The old maxim goes that if you can't say anything nice, you shouldn't say anything at all.
So before diving into my review of "Rock of Ages," the all-star movie based on the Broadway musical of the same name, I'll start with something nice: Tom Cruise and Paul Giamatti were good, and the '80s greatest hits soundtrack was enjoyable. Oh, and the monkey's pretty funny.
But the movie lost me when Cruise began earnestly singing "I Want to Know What Love Is" to Malin Ackerman's, um, personal region.
Breaking into an '80s power ballad mash-up duet is the evidence of true "love" in this movie, which follows several characters connected by the Bourbon Room, a legendary Los Angeles bar and concert venue that's fallen on hard times in 1987. Although the de facto main storyline is a budding romance between small-town girl Sherri (Julianne Hough, of "Dancing with the Stars" fame) and city boy Drew (Diego Boneta, "90210"), Cruise is obviously the main attraction as Stacee Jaxx, a rock legend who's let fame, fortune and who-knows-what-all controlled substances go to his head.
As Jaxx prepares to play the last show with his band Arsenal at the Bourbon, a group of church ladies led by the mayor's wife (Catherine Zeta-Jones, "The Legend of Zorro") are plotting to shut down the iconic site.
In most movies in which the uptight establishment clashes with the purveyors of rock 'n' roll or some other culture-shifting movement, you're generally not supposed to side with the uptight establishment. But while it's difficult to root for the moralists in "Rock of Ages," given their expected hypocrisy, you'd be hard-pressed to contradict their basic assertion that the lifestyle advocated by Jaxx and the Bourbon is about nothing more than random sex, excessive drinking and other forms of debauchery.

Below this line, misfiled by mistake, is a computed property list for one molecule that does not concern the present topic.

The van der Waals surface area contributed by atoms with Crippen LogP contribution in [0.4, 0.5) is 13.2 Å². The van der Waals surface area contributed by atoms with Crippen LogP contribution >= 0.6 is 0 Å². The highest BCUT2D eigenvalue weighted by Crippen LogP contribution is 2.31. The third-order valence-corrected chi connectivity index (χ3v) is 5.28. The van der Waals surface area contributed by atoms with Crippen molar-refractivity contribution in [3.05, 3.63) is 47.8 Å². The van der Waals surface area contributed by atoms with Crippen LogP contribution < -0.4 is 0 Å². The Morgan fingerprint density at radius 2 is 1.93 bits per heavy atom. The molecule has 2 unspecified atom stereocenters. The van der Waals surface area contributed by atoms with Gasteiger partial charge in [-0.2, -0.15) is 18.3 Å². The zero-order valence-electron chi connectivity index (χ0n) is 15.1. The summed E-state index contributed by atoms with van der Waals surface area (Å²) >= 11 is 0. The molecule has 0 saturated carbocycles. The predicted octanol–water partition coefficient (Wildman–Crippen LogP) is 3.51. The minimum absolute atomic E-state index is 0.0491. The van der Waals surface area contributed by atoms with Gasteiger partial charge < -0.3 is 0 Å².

Rock of Ages
- Starring: Julianne Hough, Tom Cruise, Alec Baldwin, Catherine Zeta-Jones.
- Directed by: Adam Shankman.
- Rated: PG-13 for sexual content, suggestive dancing, some heavy drinking and language.
The film depicts a culture where groping or otherwise mistreating women is generally frowned upon, unless you're famous or giving them money, in which case it's empowering. I kept looking for some evidence that Bourbon owner Dennis Dupree (Alec Baldwin, "30 Rock"), his righthand man Lonny (Russell Brand, "Arthur") or anyone on their side of the argument aspired to something more, but other than Drew and Sherri really liking music, there wasn't much to work with.
The acting is a mixed bag, as is the singing. The only really distinctive voice is provided by singer Mary J. Blige as gentleman's club owner Justice. Cruise doesn't do poorly, but once the novelty of Tom Cruise singing wears off, it's pretty mundane.
There is more to his overall performance than novelty, though. He plays Jaxx with more depth than is apparent when he initially appears on screen.
Hough and Boneta look more like people trying really hard to portray young musicians in love than two young musicians sincerely in love. And despite the obvious differences between the lifestyles and beliefs of Dupree and Baldwin's Jack Donaghy on "30 Rock," you're still pretty much watching Jack in a wig.
Giamatti ("Win Win") is great as always as Jaxx's long-suffering manager Paul. One of the things the movie does accomplish is a reversal of their roles.
Having never seen the original musical, I don't know how faithful an adaptation the film provides. Perhaps the songs are supposed to be the main attraction, but the movie comes across more as a mix tape with familiar faces and vulgar visuals than a celebration of the music.